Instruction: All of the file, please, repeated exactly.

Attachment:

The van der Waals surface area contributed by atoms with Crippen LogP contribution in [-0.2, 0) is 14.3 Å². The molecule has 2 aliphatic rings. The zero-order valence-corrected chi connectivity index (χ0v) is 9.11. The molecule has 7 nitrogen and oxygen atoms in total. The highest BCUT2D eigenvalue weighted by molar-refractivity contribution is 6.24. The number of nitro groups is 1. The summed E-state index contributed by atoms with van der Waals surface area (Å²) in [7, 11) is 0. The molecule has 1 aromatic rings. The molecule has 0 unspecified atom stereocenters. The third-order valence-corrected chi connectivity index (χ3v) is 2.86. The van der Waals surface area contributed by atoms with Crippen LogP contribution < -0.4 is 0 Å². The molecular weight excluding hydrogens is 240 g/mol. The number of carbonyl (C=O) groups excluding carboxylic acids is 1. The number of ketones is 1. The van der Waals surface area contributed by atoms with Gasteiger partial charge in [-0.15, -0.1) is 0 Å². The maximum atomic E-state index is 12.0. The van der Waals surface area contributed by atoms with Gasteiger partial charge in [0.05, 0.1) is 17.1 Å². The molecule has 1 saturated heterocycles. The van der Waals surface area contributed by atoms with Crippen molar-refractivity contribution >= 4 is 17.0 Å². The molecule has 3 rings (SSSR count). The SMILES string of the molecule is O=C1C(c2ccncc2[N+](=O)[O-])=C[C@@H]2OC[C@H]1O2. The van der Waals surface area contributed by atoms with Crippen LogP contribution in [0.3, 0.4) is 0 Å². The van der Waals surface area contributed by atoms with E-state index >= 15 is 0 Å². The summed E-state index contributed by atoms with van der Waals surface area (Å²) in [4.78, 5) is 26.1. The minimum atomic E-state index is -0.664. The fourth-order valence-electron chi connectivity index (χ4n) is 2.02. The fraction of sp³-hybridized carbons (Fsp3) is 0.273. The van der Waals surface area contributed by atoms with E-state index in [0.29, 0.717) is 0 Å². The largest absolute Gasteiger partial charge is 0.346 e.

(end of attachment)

The van der Waals surface area contributed by atoms with Crippen LogP contribution in [-0.2, 0) is 14.3 Å². The molecule has 2 aliphatic rings. The zero-order valence-corrected chi connectivity index (χ0v) is 9.11. The molecule has 7 nitrogen and oxygen atoms in total. The highest BCUT2D eigenvalue weighted by molar-refractivity contribution is 6.24. The number of nitro groups is 1. The summed E-state index contributed by atoms with van der Waals surface area (Å²) in [7, 11) is 0. The molecule has 1 aromatic rings. The molecule has 0 unspecified atom stereocenters. The third-order valence-corrected chi connectivity index (χ3v) is 2.86. The van der Waals surface area contributed by atoms with Crippen LogP contribution < -0.4 is 0 Å². The molecular weight excluding hydrogens is 240 g/mol. The number of carbonyl (C=O) groups excluding carboxylic acids is 1. The number of ketones is 1. The van der Waals surface area contributed by atoms with Gasteiger partial charge in [-0.15, -0.1) is 0 Å². The maximum atomic E-state index is 12.0. The van der Waals surface area contributed by atoms with Gasteiger partial charge in [0.05, 0.1) is 17.1 Å². The molecule has 1 saturated heterocycles. The van der Waals surface area contributed by atoms with Crippen molar-refractivity contribution >= 4 is 17.0 Å². The molecule has 3 rings (SSSR count). The SMILES string of the molecule is O=C1C(c2ccncc2[N+](=O)[O-])=C[C@@H]2OC[C@H]1O2. The van der Waals surface area contributed by atoms with Crippen LogP contribution in [0.3, 0.4) is 0 Å². The van der Waals surface area contributed by atoms with E-state index >= 15 is 0 Å². The summed E-state index contributed by atoms with van der Waals surface area (Å²) in [4.78, 5) is 26.1. The minimum atomic E-state index is -0.664. The fourth-order valence-electron chi connectivity index (χ4n) is 2.02. The fraction of sp³-hybridized carbons (Fsp3) is 0.273. The van der Waals surface area contributed by atoms with E-state index in [0.29, 0.717) is 0 Å². The largest absolute Gasteiger partial charge is 0.346 e.